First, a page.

March 22, Chapel Hill News
In their column (CHN, March 10), Eric Ghysels and Robert Healy addressed a troubling aspect of the proposed Durham-Orange Light Rail Transit project; namely, the refusal of many civic leaders to adjust to changed realities.
Like many people in Orange County, I support public transit and voted for the 2012 transit sales tax to help finance meaningful transit projects, including, potentially, light rail. Several years later, the county seems no closer to better transit, with the light-rail project instead having become the proverbial tail that wags the dog.
Once the legislature capped state support for the project, it lost any real path to financial viability. Yet project supporters, including GoTriangle, refuse to acknowledge that. Rather than adapting and pursuing the best options suited to the available funds, supporters have focused on one mode and one route to the exclusion of all others.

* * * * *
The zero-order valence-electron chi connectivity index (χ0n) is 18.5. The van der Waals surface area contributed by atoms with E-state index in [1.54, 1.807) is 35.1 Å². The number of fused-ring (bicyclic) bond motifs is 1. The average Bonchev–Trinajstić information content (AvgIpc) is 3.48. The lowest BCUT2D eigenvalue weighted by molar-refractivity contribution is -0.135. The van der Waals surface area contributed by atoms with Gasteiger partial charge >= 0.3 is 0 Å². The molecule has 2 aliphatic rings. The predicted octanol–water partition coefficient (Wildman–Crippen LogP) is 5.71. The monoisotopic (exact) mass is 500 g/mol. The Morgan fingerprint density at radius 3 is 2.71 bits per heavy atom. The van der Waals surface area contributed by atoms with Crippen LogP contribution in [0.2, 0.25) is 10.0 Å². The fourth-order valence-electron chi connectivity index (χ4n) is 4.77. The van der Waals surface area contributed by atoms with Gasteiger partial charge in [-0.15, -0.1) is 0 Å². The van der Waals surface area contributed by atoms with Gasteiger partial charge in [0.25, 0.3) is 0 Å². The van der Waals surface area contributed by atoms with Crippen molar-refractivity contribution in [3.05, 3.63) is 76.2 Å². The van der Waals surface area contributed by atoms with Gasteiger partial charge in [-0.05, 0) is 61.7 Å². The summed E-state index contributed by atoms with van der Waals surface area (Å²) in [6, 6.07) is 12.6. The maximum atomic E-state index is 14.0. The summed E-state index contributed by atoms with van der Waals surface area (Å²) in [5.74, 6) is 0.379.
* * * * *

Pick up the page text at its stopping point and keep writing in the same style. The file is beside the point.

Look at how significant aspects of the financing plan now change from one public presentation to another, with major costs being obscured while revenues are inflated. The goal seems to have little to do with improving transit and everything with rapidly obtaining a blank check from local taxpayers so as to preserve both a recalcitrant bureaucracy and taxpayer-provided opportunities for private profit along the rail corridor.
Consider, too, the recent station planning workshops. While the sessions discussed many tantalizing community benefits, it was clear – but clearly unstated – that obtaining any benefits would require public funds beyond those needed for the line itself. Like any sleight-of-hand trick, the effect was to direct attention away from what actually was happening.
Acknowledging change is never easy, but refusing to do so is even worse. Unless civic leaders recognize how much the realities surrounding the light rail project have changed, the project will obstruct meaningful progress toward improved local transit options for years to come.